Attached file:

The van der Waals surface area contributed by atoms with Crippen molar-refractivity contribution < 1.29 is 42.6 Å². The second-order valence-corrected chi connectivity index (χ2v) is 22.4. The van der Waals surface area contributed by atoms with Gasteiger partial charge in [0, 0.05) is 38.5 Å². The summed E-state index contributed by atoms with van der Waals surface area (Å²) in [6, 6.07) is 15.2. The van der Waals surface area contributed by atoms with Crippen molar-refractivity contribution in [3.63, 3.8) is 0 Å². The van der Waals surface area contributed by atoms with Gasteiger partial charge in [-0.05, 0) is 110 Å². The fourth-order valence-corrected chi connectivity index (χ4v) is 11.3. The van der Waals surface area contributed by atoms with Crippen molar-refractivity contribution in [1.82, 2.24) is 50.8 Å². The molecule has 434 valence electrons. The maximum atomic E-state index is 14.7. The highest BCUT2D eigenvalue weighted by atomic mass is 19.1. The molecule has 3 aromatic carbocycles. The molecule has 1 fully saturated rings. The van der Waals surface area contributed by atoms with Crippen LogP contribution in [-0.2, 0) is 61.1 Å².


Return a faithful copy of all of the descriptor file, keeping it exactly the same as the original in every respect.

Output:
The van der Waals surface area contributed by atoms with Crippen molar-refractivity contribution < 1.29 is 42.6 Å². The second-order valence-corrected chi connectivity index (χ2v) is 22.4. The van der Waals surface area contributed by atoms with Gasteiger partial charge in [0, 0.05) is 38.5 Å². The summed E-state index contributed by atoms with van der Waals surface area (Å²) in [6, 6.07) is 15.2. The van der Waals surface area contributed by atoms with Crippen molar-refractivity contribution in [3.63, 3.8) is 0 Å². The van der Waals surface area contributed by atoms with Gasteiger partial charge in [-0.05, 0) is 110 Å². The fourth-order valence-corrected chi connectivity index (χ4v) is 11.3. The van der Waals surface area contributed by atoms with Crippen molar-refractivity contribution in [1.82, 2.24) is 50.8 Å². The molecule has 434 valence electrons. The maximum atomic E-state index is 14.7. The highest BCUT2D eigenvalue weighted by atomic mass is 19.1. The molecule has 3 aromatic carbocycles. The molecule has 1 fully saturated rings. The van der Waals surface area contributed by atoms with Crippen LogP contribution in [-0.2, 0) is 61.1 Å².